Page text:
The link below will lead you to OCBC's financial summary for the past 10 years.
This is a good example where we see growth in the past 10 years.
Let's take a look at EPS of OCBC.
In 1999, OCBC has EPS of $0.233. It has been going on an uptrend till 2007, with an EPS of $0.659.
In 2008, OCBC has EPS of $0.546 only because of the global financial meltdown in that year.
From 1999 till 2007, the earnings growth rate is 12% per annum compounded.
Let's use $0.546 (EPS in 2008) and use rate of 12% per annum to estimate the EPS of OCBC in 5 years time.
In 2014, OCBC is expected to have EPS of $0.96.
Multiplying by a future P/E of 10, the stock price of OCBC should be $9.60 in 2014.
Multiplying by a future P/E of 12, the stock price of OCBC should be $11.52 in 2014.
Multiplying by a future P/E of 15, the stock price of OCBC should be $14.40 in 2014.
But what is the price that we should buy now? Nobody can give you the answer.
Using the future price of $14.40, I will do these calculations. (This is the most optimistic.)
Assuming that I expect a return of 15% annally, then I would buy OCBC shares at $7.16.
But if I expect a return of 12% annually, then I would buy OCBC shares at $8.17.
For a return of 10% annually, then I would buy OCBC shares at $8.90.
Remember, the returns are actually compounded annually.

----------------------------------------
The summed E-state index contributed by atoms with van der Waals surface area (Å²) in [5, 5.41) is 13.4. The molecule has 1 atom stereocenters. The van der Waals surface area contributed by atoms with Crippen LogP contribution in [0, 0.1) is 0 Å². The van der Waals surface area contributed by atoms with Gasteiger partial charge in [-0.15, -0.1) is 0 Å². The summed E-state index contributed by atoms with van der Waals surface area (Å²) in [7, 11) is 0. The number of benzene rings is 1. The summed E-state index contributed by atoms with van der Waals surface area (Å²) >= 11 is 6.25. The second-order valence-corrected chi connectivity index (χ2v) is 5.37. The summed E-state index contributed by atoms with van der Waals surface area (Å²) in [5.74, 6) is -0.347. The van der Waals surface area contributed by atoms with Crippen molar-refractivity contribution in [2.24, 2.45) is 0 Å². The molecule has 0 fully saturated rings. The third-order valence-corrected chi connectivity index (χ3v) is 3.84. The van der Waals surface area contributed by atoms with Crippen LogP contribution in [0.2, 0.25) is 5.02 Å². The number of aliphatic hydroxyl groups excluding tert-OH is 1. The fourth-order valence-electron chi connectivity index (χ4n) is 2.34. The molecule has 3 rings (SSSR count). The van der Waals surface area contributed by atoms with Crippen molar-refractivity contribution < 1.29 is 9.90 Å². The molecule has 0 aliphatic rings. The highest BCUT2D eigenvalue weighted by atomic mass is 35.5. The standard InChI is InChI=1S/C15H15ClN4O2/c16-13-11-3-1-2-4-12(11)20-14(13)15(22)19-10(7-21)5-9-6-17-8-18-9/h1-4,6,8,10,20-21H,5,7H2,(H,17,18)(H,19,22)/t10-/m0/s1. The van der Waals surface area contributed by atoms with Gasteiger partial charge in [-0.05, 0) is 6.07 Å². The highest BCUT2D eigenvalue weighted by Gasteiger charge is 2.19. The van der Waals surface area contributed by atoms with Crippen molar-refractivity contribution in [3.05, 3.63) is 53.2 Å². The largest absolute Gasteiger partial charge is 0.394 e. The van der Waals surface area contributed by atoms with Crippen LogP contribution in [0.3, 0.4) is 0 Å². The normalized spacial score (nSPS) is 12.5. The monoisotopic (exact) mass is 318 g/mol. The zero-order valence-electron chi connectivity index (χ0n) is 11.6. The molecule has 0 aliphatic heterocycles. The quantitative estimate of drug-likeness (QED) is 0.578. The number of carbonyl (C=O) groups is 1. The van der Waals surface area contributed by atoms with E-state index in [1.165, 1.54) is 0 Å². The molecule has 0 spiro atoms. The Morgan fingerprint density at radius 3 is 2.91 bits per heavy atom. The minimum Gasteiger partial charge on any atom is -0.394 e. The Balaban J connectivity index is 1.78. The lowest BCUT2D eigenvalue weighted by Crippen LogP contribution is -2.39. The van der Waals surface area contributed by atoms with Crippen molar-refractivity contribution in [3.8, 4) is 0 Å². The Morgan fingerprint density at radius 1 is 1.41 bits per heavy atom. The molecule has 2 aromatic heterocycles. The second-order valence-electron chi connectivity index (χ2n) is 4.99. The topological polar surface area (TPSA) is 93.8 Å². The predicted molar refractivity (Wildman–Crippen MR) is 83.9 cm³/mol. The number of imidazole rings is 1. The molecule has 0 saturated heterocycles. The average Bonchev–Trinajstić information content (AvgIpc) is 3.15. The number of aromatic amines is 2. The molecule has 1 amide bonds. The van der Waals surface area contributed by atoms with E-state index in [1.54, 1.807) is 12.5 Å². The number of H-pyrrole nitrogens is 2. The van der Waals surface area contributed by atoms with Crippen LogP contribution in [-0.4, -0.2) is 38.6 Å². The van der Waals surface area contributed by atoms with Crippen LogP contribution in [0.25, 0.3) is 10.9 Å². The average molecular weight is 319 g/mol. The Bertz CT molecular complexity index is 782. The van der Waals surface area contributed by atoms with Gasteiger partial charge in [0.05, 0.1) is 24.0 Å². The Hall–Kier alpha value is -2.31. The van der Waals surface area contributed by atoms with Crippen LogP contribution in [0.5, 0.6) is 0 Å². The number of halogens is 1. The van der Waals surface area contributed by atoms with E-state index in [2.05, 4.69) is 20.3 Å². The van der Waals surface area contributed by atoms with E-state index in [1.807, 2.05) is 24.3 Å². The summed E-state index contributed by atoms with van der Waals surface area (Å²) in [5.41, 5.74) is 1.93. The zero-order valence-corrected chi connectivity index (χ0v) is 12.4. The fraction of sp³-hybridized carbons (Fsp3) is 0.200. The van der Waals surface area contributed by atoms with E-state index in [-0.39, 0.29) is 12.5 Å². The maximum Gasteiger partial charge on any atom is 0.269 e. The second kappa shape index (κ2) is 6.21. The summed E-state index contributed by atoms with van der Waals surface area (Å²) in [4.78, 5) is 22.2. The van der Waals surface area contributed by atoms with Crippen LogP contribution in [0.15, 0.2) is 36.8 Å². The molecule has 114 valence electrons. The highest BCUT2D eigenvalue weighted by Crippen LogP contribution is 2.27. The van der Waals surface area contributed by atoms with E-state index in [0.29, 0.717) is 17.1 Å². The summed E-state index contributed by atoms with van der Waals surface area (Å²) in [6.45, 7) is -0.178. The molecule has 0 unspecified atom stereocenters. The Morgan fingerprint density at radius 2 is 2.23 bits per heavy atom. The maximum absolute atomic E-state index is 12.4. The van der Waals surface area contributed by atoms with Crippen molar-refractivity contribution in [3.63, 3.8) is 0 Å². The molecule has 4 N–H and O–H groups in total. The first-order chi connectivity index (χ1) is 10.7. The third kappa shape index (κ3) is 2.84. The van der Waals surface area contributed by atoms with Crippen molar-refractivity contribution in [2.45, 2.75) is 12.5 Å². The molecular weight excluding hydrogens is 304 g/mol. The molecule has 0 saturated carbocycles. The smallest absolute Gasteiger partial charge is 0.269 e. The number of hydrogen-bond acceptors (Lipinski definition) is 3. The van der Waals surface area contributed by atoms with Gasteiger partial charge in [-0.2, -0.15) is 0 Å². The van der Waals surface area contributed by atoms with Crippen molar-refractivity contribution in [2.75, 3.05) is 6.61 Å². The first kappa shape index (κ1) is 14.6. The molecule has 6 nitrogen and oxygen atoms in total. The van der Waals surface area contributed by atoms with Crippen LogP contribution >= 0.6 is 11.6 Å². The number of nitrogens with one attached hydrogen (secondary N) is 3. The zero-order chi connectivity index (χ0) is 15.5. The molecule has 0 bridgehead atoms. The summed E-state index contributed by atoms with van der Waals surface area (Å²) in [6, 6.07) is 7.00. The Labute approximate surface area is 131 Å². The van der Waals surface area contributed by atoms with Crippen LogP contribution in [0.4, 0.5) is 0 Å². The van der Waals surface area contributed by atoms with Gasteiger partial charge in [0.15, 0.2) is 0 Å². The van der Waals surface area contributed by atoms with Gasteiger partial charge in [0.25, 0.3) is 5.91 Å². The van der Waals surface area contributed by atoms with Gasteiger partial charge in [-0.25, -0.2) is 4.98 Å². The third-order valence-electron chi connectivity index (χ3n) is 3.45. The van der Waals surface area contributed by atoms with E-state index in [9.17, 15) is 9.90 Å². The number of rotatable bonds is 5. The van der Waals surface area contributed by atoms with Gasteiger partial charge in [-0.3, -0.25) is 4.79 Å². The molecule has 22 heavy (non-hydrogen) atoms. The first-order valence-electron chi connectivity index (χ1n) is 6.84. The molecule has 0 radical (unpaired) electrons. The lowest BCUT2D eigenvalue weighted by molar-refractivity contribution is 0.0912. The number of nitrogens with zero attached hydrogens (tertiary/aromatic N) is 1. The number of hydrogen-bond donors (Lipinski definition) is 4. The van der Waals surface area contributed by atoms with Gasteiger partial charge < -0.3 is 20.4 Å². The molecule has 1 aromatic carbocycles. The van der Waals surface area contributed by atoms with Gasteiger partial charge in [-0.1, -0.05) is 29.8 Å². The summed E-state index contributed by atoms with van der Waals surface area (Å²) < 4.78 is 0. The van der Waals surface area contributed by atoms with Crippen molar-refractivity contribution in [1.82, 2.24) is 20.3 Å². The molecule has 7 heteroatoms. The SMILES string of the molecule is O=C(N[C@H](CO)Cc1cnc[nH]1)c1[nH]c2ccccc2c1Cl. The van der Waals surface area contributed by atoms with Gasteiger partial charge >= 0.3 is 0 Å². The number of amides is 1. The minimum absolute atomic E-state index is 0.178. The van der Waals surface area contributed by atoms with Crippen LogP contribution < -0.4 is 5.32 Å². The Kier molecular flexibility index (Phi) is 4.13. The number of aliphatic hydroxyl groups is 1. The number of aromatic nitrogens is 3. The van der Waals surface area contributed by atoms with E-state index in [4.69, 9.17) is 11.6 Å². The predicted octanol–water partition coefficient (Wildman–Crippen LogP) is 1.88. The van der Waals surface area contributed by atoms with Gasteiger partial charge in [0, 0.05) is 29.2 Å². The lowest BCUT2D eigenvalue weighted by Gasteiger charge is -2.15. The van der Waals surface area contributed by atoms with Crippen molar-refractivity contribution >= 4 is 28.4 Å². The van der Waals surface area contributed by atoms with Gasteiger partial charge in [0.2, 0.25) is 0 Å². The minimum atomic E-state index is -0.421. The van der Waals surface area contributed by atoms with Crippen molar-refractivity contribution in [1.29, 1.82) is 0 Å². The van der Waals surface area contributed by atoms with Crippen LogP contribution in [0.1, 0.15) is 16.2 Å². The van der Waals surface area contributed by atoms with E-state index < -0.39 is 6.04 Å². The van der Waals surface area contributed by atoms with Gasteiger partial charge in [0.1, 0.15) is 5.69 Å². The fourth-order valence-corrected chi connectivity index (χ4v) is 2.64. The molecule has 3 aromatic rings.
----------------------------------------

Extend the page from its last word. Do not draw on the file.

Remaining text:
Therefore, the lower the price we pay for the shares, the higher the returns.
Another good practice by OCBC is their scrip dividend scheme. What is this scrip dividend scheme?
In this scheme, shareholders can ask to convert their cash dividends into OCBC ordinary shares at a certain price, the price will be determined by averaging the market price for a number of days.
So what is so good about it?
Well, let's look at this example where James bought 1000 OCBC shares at $8.20 each.
(Note: This is just an example, the figures shown below may not be accurate.)
In 2008, OCBC gives a $0.14 dividend ($140 for James) in August and another $0.14 dividend ($140 for James) in February 2009. If he chose to take out as cash, then he will have $280.
Now, let's see what happens if James chose to convert his dividend into OCBC shares.
In August 2008, conversion price was $7.80. (James will have about 18 shares of OCBC)
In February 2009, conversion price was $4.80. (James will have about 29 shares of OCBC)
In total, James had 1047 OCBC shares in March 2009.
The extra 47 OCBC shares are worth ($8.60 x 47) $404.20 now, compared to the $280 if he were to take the cash dividend.
What's more, in August 2009, OCBC gives another $0.14 of dividend. Hence, James' dividend in August 2009 is ($0.14 x 1047) $146.58, instead of only $140.
If he continues to convert his dividend into ordinary shares, can you imagine how much will his initial investment of $8,200 will become in 2019?
You can try to estimate on your own.
Disclaimer: This article is just for reference only. It should not be used to instigate a buy or sell of the company's shares.